The Company has an employee stock purchase plan (the “ESP Plan”) under which eligible employees are permitted to purchase Common Stock through payroll deductions, which may not exceed 10% of an employee’s compensation (or a maximum of $23,750 in any calendar year), at a price equal to 95% of the closing price of the Common Stock as reported by the New York Stock Exchange at the end of each offering period.
At September 30, 2014, the Company had 1.1 million shares available for purchase under the ESP Plan. The ESP Plan is considered non-compensatory under FASB ASC Topic 718, and as a result the Company does not record stock-based compensation expense for employee share purchases. The Company received $6.4 million and $4.5 million in cash from purchases under the ESP Plan and exercises of stock options during the nine months ended September 30, 2014 and 2013, respectively.
Note 5 — Segment Information
The Company manages its business through three reportable segments: Research, Consulting and Events. Research consists primarily of subscription-based research products, access to research inquiry, peer networking services, and membership programs. Consulting consists primarily of consulting, measurement engagements, and strategic advisory services. Events consists of various symposia, conferences, and exhibitions.
The Company evaluates reportable segment performance and allocates resources based on gross contribution margin. Gross contribution, as presented in the table below, is defined as operating income excluding certain Cost of services and product development expenses, Selling, general and administrative expense, depreciation, amortization of intangibles, and acquisition and integration charges. Certain bonus and fringe benefit costs included in consolidated Cost of services and product development are not allocated to segment expense. The accounting policies used by the reportable segments are the same as those used by the Company. There are no intersegment revenues. The Company does not identify or allocate assets, including capital expenditures, by reportable segment. Accordingly, assets are not reported by segment because the information is not available by segment and is not reviewed in the evaluation of segment performance or in making decisions in the allocation of resources.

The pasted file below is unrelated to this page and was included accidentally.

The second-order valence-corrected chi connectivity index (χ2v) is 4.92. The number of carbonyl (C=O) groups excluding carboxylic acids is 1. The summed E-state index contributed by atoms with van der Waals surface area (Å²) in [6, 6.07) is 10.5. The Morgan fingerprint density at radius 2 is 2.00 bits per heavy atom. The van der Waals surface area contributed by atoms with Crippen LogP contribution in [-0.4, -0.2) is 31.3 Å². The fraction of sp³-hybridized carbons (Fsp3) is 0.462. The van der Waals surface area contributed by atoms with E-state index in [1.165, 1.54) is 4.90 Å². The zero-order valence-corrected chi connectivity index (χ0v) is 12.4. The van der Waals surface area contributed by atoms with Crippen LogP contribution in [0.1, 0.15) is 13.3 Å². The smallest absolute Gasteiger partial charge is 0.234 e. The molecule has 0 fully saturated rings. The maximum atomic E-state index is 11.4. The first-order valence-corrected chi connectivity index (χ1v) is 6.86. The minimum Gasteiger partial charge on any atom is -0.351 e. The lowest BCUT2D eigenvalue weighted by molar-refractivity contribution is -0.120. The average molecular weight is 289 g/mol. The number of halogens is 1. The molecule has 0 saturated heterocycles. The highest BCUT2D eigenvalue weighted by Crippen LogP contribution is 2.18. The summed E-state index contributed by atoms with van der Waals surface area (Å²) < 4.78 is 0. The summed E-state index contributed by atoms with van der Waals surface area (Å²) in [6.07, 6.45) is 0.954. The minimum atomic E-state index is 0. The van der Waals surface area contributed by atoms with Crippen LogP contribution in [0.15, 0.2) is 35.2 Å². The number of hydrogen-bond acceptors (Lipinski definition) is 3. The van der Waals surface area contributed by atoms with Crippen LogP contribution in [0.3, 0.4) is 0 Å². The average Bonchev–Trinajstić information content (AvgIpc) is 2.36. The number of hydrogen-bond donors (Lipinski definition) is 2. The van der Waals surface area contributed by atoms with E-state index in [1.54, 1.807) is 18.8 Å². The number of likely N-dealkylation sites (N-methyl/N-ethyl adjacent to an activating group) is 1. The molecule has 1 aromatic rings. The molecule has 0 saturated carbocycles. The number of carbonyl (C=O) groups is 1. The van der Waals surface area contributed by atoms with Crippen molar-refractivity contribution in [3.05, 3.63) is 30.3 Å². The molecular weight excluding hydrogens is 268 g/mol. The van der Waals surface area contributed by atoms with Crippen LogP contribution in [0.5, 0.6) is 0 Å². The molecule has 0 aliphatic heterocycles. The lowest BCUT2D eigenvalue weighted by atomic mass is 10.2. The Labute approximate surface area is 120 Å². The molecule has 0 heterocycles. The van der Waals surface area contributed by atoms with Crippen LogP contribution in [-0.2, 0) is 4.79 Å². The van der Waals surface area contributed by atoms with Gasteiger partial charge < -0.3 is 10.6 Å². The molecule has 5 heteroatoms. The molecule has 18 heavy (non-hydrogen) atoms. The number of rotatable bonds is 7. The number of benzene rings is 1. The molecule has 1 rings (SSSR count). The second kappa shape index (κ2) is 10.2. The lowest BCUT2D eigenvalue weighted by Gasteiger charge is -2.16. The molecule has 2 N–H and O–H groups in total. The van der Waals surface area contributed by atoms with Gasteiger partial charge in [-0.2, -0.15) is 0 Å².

The following tables present information about the Company’s reportable segments for the periods indicated (in thousands):
The following table provides a reconciliation of total segment gross contribution to net income for the periods indicated (in thousands):
Note 6 — Goodwill and Intangible Assets
Goodwill represents the excess of the purchase price of acquired businesses over the estimated fair value of the tangible and identifiable intangible net assets acquired. Goodwill is not amortized but is periodically evaluated for impairment in accordance with FASB ASC Topic 350, which requires an annual assessment of potential goodwill impairment at the reporting unit level, which the Company completes each year in the third quarter. A reporting unit can be an operating segment or a business if discrete financial information is prepared and reviewed by management.
The following table presents changes to the carrying amount of goodwill by reportable segment during the nine months ended September 30, 2014 (in thousands):
Amortizable Intangible Assets
The following tables present reconciliations of the carrying amounts of amortizable intangible assets as of the dates indicated (in thousands):
Aggregate amortization expense related to intangible assets was $2.5 million and $1.4 million for the three months ended September 30, 2014 and 2013, respectively, and $5.8 million and $4.1 million for the nine months ended September 30, 2014 and 2013, respectively.
The estimated future amortization expense by year from amortizable intangibles is as follows (in thousands):
Note 7 — Debt
2013 Credit Agreement